Monitoring endpoint security and having outside companies conduct risk assessments are key steps to prepare against healthcare cybersecurity threats. 

As more healthcare ransomware cases are reported, it becomes even more apparent that organizations of all sizes can no longer assume that they will never be a target of a healthcare cybersecurity attack.

Covered entities must ensure that they are properly prepared for a potential ransomware or other type of cybersecurity attack, explained Berkeley Research Group Director of Cyber Security and Investigations Chris Tarbell.

There are a few reasons why healthcare ransomware issues are at the forefront recently, according to Tarbell, who is also formerly an FBI agent who worked on its cyber intrusion squad. Healthcare is a regulated industry, and has a requirement to tell its clients when there has been a breach.

Organizations in other sectors, such as a law firm, are not held to the same requirements.

While cases of healthcare facilities being hit with ransomware are making headlines, Tarbell maintained that it’s a rampant issue in all industries and “everyone is getting hit.”

However, healthcare ransomware is a key concern because that information is crucial to individuals’ lives.

If an online store, for example, gets hit with ransomware, then that store will lose business and will likely lose money. The business suffers, and the owner loses money, but that will likely be the end of it, he explained.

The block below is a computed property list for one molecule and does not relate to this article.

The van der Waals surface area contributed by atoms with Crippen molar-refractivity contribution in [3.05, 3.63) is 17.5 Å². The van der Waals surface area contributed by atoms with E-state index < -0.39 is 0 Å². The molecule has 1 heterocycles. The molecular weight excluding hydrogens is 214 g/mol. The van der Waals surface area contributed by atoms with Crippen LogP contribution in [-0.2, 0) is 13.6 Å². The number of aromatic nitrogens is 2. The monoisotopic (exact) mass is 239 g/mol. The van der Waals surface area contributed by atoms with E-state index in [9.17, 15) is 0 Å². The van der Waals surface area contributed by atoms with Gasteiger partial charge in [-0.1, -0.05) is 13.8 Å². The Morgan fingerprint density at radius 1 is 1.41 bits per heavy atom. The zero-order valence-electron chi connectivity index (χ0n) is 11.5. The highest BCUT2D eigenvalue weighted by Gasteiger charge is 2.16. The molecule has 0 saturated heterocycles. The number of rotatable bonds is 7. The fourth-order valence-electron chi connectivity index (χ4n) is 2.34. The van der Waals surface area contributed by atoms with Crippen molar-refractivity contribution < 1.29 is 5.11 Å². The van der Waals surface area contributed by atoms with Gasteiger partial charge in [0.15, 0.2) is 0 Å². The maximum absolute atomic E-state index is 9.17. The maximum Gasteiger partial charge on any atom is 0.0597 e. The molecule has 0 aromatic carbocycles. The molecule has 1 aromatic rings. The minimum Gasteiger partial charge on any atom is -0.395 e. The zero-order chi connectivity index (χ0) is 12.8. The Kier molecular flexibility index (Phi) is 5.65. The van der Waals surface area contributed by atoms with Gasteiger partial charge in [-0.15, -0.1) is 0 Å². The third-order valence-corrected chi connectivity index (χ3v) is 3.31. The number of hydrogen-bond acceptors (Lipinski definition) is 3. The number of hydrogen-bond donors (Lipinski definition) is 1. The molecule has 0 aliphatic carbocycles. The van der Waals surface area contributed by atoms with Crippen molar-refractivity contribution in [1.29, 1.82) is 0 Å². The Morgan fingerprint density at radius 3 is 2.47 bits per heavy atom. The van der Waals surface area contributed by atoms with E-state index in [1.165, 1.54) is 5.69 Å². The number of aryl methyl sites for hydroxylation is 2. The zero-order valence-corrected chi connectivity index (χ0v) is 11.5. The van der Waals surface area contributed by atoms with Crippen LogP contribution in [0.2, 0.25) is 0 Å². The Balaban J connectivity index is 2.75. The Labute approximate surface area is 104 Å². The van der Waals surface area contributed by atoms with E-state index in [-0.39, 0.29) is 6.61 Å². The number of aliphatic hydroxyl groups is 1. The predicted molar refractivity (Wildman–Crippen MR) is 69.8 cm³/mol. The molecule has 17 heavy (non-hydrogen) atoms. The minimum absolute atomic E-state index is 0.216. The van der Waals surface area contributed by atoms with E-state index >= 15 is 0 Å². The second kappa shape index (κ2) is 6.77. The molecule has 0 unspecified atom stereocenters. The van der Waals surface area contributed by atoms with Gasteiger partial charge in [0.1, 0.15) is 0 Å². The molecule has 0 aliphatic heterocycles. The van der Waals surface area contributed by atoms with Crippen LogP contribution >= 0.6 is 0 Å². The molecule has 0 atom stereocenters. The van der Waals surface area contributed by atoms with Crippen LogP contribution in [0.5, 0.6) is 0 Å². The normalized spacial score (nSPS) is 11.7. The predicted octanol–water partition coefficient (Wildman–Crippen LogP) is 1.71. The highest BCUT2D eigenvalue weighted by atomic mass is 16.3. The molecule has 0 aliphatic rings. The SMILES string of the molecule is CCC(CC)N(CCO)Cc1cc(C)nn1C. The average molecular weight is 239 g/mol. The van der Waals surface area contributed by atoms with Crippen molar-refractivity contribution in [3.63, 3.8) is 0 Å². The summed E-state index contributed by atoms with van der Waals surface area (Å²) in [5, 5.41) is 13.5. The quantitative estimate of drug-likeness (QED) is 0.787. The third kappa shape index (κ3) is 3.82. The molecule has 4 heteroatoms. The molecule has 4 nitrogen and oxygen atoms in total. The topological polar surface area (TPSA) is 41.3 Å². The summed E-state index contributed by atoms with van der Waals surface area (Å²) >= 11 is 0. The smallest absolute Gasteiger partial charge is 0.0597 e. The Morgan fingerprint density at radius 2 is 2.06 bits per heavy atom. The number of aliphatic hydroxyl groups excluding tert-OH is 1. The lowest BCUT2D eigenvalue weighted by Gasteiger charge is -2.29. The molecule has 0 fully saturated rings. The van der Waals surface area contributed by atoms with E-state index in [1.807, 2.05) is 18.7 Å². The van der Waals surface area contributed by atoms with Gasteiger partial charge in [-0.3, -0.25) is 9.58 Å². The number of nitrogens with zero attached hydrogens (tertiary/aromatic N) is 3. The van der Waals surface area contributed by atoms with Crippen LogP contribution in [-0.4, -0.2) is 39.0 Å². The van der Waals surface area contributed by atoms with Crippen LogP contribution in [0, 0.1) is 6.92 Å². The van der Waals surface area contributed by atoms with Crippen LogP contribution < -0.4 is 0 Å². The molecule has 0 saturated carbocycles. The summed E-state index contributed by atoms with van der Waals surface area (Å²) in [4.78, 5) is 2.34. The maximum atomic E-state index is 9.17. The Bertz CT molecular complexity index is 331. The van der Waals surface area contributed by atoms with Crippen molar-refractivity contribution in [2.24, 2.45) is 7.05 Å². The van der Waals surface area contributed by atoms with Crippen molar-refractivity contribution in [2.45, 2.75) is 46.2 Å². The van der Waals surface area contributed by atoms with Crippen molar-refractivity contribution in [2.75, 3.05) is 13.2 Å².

“In healthcare, people could be losing lives,” Tarbell warned. “It’s very sensitive data that has to be protected.  You’re also seeing a lax in security. You never hear about hospitals hiring high-powered CIOs or CSO. Instead, it’s a guy who’s worked only for the IT department and then got in there.”

The ransomware attackers also see this approach as an easy way to make money, he added. They realize if they can do this to 100 people – or organizations – and if just 10 of them pay a ransomware of $3,000, that’s a good profit.

How endpoint security poses new cybersecurity risks

Endpoint security has definitely affected the way that healthcare organizations should approach their cybersecurity measures, according to Tarbell.

“Normally the endpoint is just communicating with one point and going into the server, and the information is being collected in that data base,” he explained.